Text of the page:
This telehealth technology is transforming access to healthcare data and services, reliability of data and the speed at which life-saving information can be transmitted to the right healthcare professionals. As we do more on line, we are helping to make these solutions possible, going beyond green and addressing real social needs. This is just one example of the new potential of broadband technology. No wonder, then, that Verizon, in the Company's recent published online Corporate Responsibility Report, Verizon first and foremost emphasizes the "Shared Success" of building a "truer connection between business and real social needs".
Another social cause that Verizon has put its broadband weight behind is the issue of domestic violence. One in four women is affected by domestic violence, and Verizon's Hopeline which collects no-longer-used wireless phones, batteries and accessories in any condition from any service provider to donate to victims and survivors of domestic violence - so far, Verizon has collected more than 8.9 million mobile phones. This is in addition to raising awareness and supporting education to end domestic violence, including the "Telling Amy's Story" documentary, about a young woman killed by her abusive husband, funded by the Verizon Foundation. Take a look at the vid - none of us are unaffected by tragedies such as these.
But the power of ICT to save lives and advance social causes is not the only aspect of corporate responsibility that we should expect from telco's. Behind all of this social and environmental impact, there is a large, complex business, employing, in Verizon's case, nearly 200,000 employees, which must control and manage its own direct operations in a responsible, accountable and transparent way.
Verizon's online report shows a commitment to environmental sustainability, and a clear set of performance progress updates and new goals in the format that Verizon has adopted in its reporting for the past few years: "What we said we'd do, what we did, what we'll do next". For example, Verizon's carbon-intensity goal reduction by 2020 is 50% versus a 2009 baseline, and this includes exceeding 2011 target with a 17.45% reduction from 2010. Other goals including increasing alternative-fueled vehicles as part of the Verizon fleet to 15% by 2015, achieving 250 Smart Buildings by 2015 and expanding the Verizon Green Team membership to 10,000 employees by end 2012 (6,000 members in 2011). Verizon's key performance indicators and metrics in all areas of Corporate Responsibility performance demonstrate clear targets and achievements in all areas.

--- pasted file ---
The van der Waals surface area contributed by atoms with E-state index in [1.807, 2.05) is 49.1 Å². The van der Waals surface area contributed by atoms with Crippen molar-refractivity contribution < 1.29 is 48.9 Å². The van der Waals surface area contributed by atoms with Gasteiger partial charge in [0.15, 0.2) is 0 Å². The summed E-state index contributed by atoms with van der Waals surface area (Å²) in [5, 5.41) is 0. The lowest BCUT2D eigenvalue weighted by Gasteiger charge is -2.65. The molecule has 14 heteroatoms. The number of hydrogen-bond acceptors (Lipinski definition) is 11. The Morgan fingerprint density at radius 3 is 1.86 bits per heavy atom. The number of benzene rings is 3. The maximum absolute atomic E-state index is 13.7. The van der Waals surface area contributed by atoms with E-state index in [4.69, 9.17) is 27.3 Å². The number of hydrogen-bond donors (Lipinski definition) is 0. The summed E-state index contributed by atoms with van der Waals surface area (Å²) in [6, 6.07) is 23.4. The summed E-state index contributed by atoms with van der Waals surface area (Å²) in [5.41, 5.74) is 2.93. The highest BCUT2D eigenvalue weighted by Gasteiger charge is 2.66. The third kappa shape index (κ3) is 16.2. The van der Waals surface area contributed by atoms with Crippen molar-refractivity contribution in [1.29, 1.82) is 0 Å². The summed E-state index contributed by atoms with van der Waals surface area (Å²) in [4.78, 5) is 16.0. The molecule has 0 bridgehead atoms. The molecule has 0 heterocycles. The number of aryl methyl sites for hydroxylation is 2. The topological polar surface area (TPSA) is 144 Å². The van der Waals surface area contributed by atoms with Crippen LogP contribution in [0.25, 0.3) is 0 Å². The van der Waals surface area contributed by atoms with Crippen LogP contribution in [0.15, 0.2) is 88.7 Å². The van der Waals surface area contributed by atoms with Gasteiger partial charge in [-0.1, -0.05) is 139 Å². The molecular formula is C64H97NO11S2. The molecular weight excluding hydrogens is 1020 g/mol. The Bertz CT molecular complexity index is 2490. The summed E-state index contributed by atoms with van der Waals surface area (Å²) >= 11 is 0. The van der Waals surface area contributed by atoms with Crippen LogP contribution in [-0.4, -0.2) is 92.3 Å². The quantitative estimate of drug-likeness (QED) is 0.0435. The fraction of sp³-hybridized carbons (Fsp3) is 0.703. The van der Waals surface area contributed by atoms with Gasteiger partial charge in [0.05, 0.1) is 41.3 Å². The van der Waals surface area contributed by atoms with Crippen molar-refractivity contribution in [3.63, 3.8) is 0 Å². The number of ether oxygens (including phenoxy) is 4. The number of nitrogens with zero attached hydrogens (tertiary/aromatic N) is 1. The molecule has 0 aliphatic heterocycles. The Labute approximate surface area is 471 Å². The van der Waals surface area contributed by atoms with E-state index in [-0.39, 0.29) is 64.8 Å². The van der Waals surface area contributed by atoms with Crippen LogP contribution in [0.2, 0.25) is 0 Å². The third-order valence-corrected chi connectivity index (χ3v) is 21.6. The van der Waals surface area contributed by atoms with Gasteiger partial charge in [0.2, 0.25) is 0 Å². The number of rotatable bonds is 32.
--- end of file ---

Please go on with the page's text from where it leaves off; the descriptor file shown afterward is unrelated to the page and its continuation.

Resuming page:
Clearly, telco's also have other serious responsibility issues to address, such as conflict minerals, digital safety, pricing and much more. They are not perfect, and positive impacts don't cancel out negative impacts. The negative impacts must still be addressed. However, facilitating this webinar on energy savings through greater use of broadband, and researching Verizon's programs and transparent sustainability performance, as well as chatting to Verizon's Director of Public Policy and Corporate Responsibility, Chris Lloyd, prompted me to think about my own lifestyle, and the broader impact of online activities.
It seems that, the more we do online, the more we contribute to a more equitable, safer, healthier, connected, transparent society, in an energy efficient way. We even have the potential to save lives. The chances are that if you are reading this post (online), then I am preaching to the converted, so thanks for bearing with me in my online ramblings.
I think it's time for me to go and place my online order for today's ice cream. I just hope they don't deliver it via broadband.
elaine cohen, CSR consultant, winning (CRRA'12) Sustainability Reporter, HR Professional, Ice Cream Addict. Author of CSR for HR: A necessary partnership for advancing responsible business practices Contact me via www.twitter.com/elainecohen on Twitter or via my business website www.b-yond.biz (Beyond Business Ltd, an inspired CSR consulting and Sustainability Reporting firm)